They cut the feedback loop.
Nobody has done a better job of explaining the persistence of modern architecture than does Roger Scruton in his review of James Stevens Curl’s new book, Making Dystopia. In his review, Scruton sums up with precision what Stevens Curl describes at length and in stunning detail in his book, subtitled “The Strange Rise and Survival of Architectural Barbarism.”
Here is Sir Roger’s explanation:
When people make mistakes and are distressed at the result, they will as a rule retrace their steps, discover where they went wrong, and try to correct the matter. That is what it means to be rational, and rationality is an evolutionary advantage, enabling our hypotheses to die in our stead, as Karl Popper famously put it. However, when decisions are made for others, by people who do not pay the cost when things go wrong, error has a tendency to become programmed into the system, since nobody has the incentive to rectify it. This is what happened with the rise of totalitarian government in the 20th century. And as James Stevens Curl shows, in this powerfully argued polemic, it is what happened when a handful of egotistical charlatans imposed modernist architecture on the rest of us, accompanying their cold-hearted and alienating forms on the people, whom they despised, with loud fanfares of self-applause.
Although modernist architecture has been hated by the mass of mankind from its first inception in the brains of Le Corbusier, Gropius, Mies van der Rohe and the rest of the gang, nobody has been able to put a stop to it, or to act on the obvious conclusion that we had better retrace our steps. A critical orthodoxy has arisen, animated by the very people who most need to be criticized, according to which the modern movement in architecture was historically necessary, uniquely functional, uniquely honest, and in any case morally correct. With a zealotry equal to that of the 17th century Puritans, the modernists took over the schools of architecture, the architectural press and the channels of critical communications, shouting their messages to the heavens, and condemning as ignorant and reactionary all those who showed the slightest hesitation in accepting it.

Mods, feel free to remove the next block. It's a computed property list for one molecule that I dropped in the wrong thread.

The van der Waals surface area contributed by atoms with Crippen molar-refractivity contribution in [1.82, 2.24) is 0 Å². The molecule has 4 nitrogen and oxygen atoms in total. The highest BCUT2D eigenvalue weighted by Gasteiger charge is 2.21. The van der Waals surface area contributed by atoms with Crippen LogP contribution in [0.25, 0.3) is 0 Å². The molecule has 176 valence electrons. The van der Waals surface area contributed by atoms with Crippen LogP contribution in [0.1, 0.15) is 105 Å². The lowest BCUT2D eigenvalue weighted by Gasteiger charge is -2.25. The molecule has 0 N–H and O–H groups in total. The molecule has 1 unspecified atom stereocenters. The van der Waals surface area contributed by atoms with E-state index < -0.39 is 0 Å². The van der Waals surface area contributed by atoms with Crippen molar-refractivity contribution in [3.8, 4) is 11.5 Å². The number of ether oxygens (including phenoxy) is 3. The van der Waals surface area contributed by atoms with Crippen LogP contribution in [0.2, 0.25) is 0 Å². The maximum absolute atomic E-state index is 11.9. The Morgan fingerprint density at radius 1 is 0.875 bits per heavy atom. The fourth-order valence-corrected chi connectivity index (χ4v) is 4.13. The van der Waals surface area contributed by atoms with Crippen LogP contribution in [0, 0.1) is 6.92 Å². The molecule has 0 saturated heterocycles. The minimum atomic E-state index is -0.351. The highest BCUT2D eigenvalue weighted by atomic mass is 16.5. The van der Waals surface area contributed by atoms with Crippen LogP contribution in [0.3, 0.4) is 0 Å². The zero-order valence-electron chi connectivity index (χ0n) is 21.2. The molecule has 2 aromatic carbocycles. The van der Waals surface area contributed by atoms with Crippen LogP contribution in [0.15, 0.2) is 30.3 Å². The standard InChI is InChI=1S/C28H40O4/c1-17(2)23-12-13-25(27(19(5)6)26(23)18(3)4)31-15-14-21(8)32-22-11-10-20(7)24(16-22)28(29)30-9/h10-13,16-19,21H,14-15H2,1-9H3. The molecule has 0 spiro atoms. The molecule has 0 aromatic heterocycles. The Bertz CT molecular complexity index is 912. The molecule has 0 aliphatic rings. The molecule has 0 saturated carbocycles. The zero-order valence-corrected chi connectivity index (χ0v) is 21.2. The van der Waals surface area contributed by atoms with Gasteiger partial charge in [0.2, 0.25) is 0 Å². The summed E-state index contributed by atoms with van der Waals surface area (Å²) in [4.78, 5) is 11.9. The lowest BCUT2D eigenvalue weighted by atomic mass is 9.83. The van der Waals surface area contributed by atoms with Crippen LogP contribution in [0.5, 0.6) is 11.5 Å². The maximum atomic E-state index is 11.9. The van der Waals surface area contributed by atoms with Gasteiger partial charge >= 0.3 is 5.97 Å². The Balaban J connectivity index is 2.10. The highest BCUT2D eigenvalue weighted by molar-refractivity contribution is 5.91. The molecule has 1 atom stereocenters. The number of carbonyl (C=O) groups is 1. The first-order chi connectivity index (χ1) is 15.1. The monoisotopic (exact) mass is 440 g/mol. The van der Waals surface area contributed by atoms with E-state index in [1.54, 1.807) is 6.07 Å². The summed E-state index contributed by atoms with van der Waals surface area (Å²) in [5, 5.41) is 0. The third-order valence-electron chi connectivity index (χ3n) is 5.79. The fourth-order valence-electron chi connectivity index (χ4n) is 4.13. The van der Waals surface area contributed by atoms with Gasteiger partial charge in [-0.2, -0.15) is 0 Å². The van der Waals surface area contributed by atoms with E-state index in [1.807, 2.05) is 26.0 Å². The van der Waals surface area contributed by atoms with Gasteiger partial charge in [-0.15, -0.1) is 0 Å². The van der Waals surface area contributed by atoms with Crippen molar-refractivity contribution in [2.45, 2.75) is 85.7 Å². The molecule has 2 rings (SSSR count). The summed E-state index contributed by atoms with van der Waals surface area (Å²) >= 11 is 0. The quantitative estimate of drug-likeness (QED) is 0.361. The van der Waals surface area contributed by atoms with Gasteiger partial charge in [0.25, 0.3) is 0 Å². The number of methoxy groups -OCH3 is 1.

Scruton goes on to describe how the founding modernists were in bed with the communists and the Nazis:
What is interesting, and what comes out very clearly from this thoroughly researched account of the history and ideology of the modernist movement, is that the modernist pioneers were involved to a man (there were no women) in the communist and fascist ideologies of the day.
The modernists have tried to keep their totalitarian connection hidden. But it has come out, slowly but surely. Making Dystopia not only does a totally thorough job describing the phenomenon and its history, but has no qualms about calling modern architecture evil. Its founders learned propaganda from the master propagandists of the 20th century. The Bauhaus school was unabashedly communist under its founder, Walter Gropius. Goebbels helped Mies try to get Hitler to accept modernism as the style template for the Third Reich. During WWII, Le Corbusier was a planner for the Nazi collaborators in Vichy France. In its young adulthood, modern architecture’s guru was American architect Philip Johnson, who went to Germany in the 1930s as an acolyte of Hitler. And when he came back he supported Huey Long and Father Coughlin, the main U.S. proponents of authoritarianism. This all occurred after he curated the International Style exhibition at MoMA. The Nazi regime was more a cult than a government: modern architecture is more a cult than a profession. So the resemblance between fascist and modernist propaganda has been relentlessly pooh-poohed by modernism’s acolytes. Move along, please! There’s nothing to see here!
The book’s treatment in Britain is a good example of the intentionally broken feedback loop described in Scruton’s review. The architectural establishment attempted to ignore Making Dystopia at first, but the instant credibility provided by its publisher, Oxford University Press, has made that difficult, so reviewers for the major British newspapers, journals and architectural media have deployed falsehood and fake outrage as their chief critical tools. Anything to avoid addressing the book’s indictment forthrightly.
Stevens Curl has been a member of the Royal Institute of British Architects for six decades, but that has not prevented its leadership circles from trying to erase the author from RIBA’s version of the Kremlin balcony, including an über-petty review in the RIBA Journal. They crib from the text of Nikolaus Pevsner, fabricator of modernism’s false narrative: down the memory hole with any 19th century architect whose work casts doubt on modernism’s fictitious “evolution”! As for any 21st century skeptic, censorship’s the ticket. Whether through evasion or deceit, modern architecture’s leadership has ensured that, as Sir Roger puts it, “error has been programmed into the system.”
That’s why something so widely disliked since its inception a century ago has managed not just to maintain its grip on societies worldwide but to leap from summit to summit in its attempt to degrade life on Earth by killing the idea of beauty in architecture, the queen of arts. Which is why the subhead of James Stevens Curl’s riveting book, “The Strange Rise and Survival of Architectural Barbarism,” may truly be described as hyper-accurate.